Waterloo regional council passed a motion to advocate that the upper levels of government decriminalize simple possession of illicit drugs in an effort to combat the opioid crisis.
“I know there are people in the community who will struggle with this issue, just like they struggled with us opening up a CTS (consumption and treatment services) site, but the reality is that many of the concerns have not come to fruition. The reality is that many lives have been saved,” Kitchener Mayor Berry Vrbanovic said during Wednesday night’s council meeting.
“And we have had an opportunity to interact with some people and get them onto a path for some wellness.”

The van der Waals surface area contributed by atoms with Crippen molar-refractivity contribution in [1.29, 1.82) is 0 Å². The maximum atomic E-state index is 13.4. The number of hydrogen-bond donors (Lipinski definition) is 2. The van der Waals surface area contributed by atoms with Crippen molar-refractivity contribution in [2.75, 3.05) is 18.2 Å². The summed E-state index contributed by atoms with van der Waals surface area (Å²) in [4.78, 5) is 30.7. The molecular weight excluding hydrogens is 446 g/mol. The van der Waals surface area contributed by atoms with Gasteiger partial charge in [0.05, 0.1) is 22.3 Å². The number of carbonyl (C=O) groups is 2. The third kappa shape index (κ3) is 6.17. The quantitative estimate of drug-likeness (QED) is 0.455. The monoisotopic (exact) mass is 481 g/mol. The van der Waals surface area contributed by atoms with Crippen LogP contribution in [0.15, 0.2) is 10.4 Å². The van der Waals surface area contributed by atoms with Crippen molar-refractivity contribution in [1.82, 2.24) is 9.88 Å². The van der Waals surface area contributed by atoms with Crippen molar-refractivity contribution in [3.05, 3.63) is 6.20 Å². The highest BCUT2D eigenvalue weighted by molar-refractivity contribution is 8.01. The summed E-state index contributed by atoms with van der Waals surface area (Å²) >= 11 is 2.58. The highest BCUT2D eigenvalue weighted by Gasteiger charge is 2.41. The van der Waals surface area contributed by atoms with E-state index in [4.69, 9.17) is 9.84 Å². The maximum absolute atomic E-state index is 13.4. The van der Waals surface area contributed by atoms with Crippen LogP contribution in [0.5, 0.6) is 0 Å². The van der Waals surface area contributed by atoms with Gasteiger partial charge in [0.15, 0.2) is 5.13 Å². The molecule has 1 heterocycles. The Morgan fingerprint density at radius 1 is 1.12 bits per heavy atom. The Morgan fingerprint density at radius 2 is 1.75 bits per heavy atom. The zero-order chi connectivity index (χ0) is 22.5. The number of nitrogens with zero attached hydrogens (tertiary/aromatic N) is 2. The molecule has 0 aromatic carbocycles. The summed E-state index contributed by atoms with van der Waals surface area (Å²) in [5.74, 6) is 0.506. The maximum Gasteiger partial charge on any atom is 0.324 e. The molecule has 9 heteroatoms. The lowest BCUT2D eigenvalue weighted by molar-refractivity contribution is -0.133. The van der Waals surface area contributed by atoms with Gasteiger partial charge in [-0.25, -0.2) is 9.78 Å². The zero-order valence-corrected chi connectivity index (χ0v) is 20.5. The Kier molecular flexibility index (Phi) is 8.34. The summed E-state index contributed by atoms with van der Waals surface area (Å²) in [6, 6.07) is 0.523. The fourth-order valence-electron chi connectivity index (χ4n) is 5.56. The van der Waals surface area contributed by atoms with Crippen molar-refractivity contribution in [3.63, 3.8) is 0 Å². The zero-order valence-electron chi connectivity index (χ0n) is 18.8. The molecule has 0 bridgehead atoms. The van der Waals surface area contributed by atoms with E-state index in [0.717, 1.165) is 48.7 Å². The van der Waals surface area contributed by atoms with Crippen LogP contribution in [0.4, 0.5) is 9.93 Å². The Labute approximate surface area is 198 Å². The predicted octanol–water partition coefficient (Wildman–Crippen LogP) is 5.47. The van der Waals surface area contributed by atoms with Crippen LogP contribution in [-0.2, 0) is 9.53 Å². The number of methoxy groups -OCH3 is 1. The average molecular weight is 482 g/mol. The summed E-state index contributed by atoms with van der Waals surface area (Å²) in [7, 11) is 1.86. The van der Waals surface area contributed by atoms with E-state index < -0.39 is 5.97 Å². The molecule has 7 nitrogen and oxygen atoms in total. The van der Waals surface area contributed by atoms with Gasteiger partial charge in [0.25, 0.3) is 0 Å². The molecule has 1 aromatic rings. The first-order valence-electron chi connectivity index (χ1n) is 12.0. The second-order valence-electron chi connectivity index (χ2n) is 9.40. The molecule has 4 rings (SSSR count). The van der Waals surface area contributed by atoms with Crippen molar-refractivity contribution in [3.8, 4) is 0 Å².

In 2020 and 2021, there were 205 opioid-related deaths in Waterloo Region, with another 24 victims over the first four months of 2022, according to the Waterloo Region Integrated Drugs Strategy’s (WRIDS) website.
The WRIDS steering committee had prepared a report with several options that council considered on Wednesday night, with the preferred option being to decriminalize simple possession with expanded access to health interventions.
Letters will now be sent from the region to upper levels of government which are asking for increased investment in prevention, treatment and harm reduction programs, including safer supply programs overseen by health professionals.
The region says the safer supply programs will prevent overdoses and overdose deaths as there will be a regulated supply of safer forms of the currently illicit drugs.
In February, NDP MP Gord Johns tabled a private member’s bill to decriminalize drug possession nationwide, which has been debated.
It is expected to be voted upon on June 1.
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